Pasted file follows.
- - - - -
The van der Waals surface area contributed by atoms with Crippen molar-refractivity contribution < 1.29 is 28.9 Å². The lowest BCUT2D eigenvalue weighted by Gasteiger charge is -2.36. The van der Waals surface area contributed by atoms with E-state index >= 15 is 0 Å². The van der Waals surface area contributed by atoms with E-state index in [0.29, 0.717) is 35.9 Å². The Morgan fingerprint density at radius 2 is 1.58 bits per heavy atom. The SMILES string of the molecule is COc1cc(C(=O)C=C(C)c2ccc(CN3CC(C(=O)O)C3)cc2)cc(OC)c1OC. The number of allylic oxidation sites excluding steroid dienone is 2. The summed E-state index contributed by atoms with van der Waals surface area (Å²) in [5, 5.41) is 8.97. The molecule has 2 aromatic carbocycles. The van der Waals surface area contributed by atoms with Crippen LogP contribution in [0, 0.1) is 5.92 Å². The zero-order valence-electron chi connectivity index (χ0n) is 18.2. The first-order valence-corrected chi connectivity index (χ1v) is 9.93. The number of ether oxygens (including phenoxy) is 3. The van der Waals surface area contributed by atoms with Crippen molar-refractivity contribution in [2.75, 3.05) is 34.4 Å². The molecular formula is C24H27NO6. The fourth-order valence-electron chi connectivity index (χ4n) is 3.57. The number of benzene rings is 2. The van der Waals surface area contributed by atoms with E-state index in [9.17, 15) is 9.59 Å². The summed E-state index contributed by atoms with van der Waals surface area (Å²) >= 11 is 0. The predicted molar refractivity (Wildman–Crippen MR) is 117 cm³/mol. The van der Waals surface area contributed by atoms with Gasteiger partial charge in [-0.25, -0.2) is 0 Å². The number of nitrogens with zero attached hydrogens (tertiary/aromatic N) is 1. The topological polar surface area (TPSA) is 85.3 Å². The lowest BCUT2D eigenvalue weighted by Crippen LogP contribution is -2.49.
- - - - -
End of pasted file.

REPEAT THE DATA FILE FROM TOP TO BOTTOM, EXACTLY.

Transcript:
The van der Waals surface area contributed by atoms with Crippen molar-refractivity contribution < 1.29 is 28.9 Å². The lowest BCUT2D eigenvalue weighted by Gasteiger charge is -2.36. The van der Waals surface area contributed by atoms with E-state index >= 15 is 0 Å². The van der Waals surface area contributed by atoms with E-state index in [0.29, 0.717) is 35.9 Å². The Morgan fingerprint density at radius 2 is 1.58 bits per heavy atom. The SMILES string of the molecule is COc1cc(C(=O)C=C(C)c2ccc(CN3CC(C(=O)O)C3)cc2)cc(OC)c1OC. The number of allylic oxidation sites excluding steroid dienone is 2. The summed E-state index contributed by atoms with van der Waals surface area (Å²) in [5, 5.41) is 8.97. The molecule has 2 aromatic carbocycles. The van der Waals surface area contributed by atoms with Crippen LogP contribution in [0, 0.1) is 5.92 Å². The zero-order valence-electron chi connectivity index (χ0n) is 18.2. The first-order valence-corrected chi connectivity index (χ1v) is 9.93. The number of ether oxygens (including phenoxy) is 3. The van der Waals surface area contributed by atoms with Crippen molar-refractivity contribution in [2.75, 3.05) is 34.4 Å². The molecular formula is C24H27NO6. The fourth-order valence-electron chi connectivity index (χ4n) is 3.57. The number of benzene rings is 2. The van der Waals surface area contributed by atoms with E-state index in [9.17, 15) is 9.59 Å². The summed E-state index contributed by atoms with van der Waals surface area (Å²) >= 11 is 0. The predicted molar refractivity (Wildman–Crippen MR) is 117 cm³/mol. The van der Waals surface area contributed by atoms with Gasteiger partial charge in [-0.25, -0.2) is 0 Å². The number of nitrogens with zero attached hydrogens (tertiary/aromatic N) is 1. The topological polar surface area (TPSA) is 85.3 Å². The lowest BCUT2D eigenvalue weighted by Crippen LogP contribution is -2.49.